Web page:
Consequences! Nice word, eh? There are many consequences in Fallout 3, and in some places they walk a fine line between survivalist games. Radiation is a constant threat. You receive it from being outside, fighting radiated creatures, drinking non purified water, eating food, and everything in between. Your limbs can be crippled in combat. You can become addicted to stat boosting drugs or alcohol. To remedy these problems you have to sleep, which can also give you a short term experience earned boost if you sleep for long enough, take medicine, and visit doctors. On the harder difficulties your health is really something to be intelligently managed. For all these dangers you have skills to help you out, such as Small Guns and Barter, along with S.P.E.C.I.A.L. stats that govern the skills. You also have perks. Taking the place of both traits and perks from the previous Fallout games, Fallout 3 awards perks every level and they can vary from the useful, to the interesting, to the just plain weird. It’s an extra incentive to look forward to that next level besides basic skill points. These perks, such as Black Widow, can also give you unique dialog options, and some you might not have expected.
You, the proverbial role player, will enjoy the varied way you can respond to NPCs and the how you can shape the world through your actions. You might even find a hard to make choice here and there about whether to go with your guts or to go with what you know is right. Above all, it’s about discovery, and discovery is what Bethesda does best.
Ironically, discovery is also a cause of hurt in the world of Fallout 3. The game is perfectly fine with the player choosing the wild dialog options, but as soon as things get back to the real world, it doesn’t want you to go off track. Once a script ends, it ends, and the game doesn’t want you running it anymore. This is perhaps the biggest difference between Fallout 3 and its predecessors. The original Fallout begged you to break it. It begged you to get caught at level 2 by the Super Mutants, and attempt to kill Killian with Tycho at your side. Fallout 3 gives you choice, but outside of those choices it can get fuzzy. You attack someone through insulting dialog instead of starting the fight by running up and clobbering them with your baseball bat. There are many things to discover around the volcano, just don’t jump in it, or go to that area labeled “Caution: Native Cannibals”.
But when you are exploring that volcano, what are you listening to?
Most likely, it is not a composition by Inon Zur. Bethesda Softworks and Interplay have a long history of good music. Fallout contained some of the greatest and most immersive tracks that ever graced gaming. The desolate sound of wind, the clashing of keys on a keyboard, the wild raider theme, it all put you in the world and made you turn up your speakers. Mark Morgan composed those excellent pieces. Bethesda, on the other hand, has recently used Jeremy Soule, the genius behind the Icewind Dale music, along with numerous other works of art. His tracks for The Elder Scrolls: Morrowind and The Elder Scrolls: Oblivion drew you into the world of Tamriel from start to finish. For their newest venture, instead of Mark Morgan or their mainstay Jeremy Soule, Bethesda decided to hire a composer by the name of Inon Zur. This fellow apparently did not get the message that he was creating tracks for Fallout 3 instead of an amateur trash project destined for vaporware. The music in Fallout 3 is horrible. It will yank you out of the world, and then beat you senseless. It is not only inappropriate for the Fallout setting, but it is inappropriate to anything outside of the most low budget and soulless epic fantasy knockoff. The sounds and tunes clash with each other in a cycle of grotesque melodic madness. There is a reason why the PipBoy 3000 is equipped with a radio, and that reason is Inon Zur.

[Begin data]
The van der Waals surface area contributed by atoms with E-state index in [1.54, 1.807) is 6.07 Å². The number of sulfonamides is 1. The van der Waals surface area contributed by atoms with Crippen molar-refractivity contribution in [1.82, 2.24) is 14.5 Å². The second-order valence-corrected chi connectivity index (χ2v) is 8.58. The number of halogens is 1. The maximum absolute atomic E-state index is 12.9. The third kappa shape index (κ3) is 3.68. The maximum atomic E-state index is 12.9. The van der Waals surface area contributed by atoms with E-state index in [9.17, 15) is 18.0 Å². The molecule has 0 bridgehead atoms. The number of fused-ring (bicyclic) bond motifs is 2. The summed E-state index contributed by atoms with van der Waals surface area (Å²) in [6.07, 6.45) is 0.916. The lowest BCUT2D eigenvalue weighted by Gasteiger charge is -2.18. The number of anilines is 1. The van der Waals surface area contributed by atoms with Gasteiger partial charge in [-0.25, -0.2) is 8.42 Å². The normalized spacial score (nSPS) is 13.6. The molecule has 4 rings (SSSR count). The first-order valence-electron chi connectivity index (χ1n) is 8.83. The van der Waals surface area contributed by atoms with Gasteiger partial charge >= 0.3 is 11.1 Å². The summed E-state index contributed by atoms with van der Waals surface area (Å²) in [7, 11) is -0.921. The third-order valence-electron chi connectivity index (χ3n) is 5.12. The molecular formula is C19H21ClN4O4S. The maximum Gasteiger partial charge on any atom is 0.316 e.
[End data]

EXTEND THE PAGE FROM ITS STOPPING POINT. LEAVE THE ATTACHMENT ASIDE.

Birds chirp while the wind blows to the east.
If you turn off the affront to humanity’s auditory senses known as the Fallout 3 soundtrack, your ears will be presented with a serene, yet lonely, playing of great atmospheric audio. The sounds of the cities and especially the wilderness draw you into the setting and take hold. To hear nothing but the hollow wind as you walk alone on a ruined suburban street is chilling. The sound effects outside of explosions do their job, but don’t go far past meeting expectations.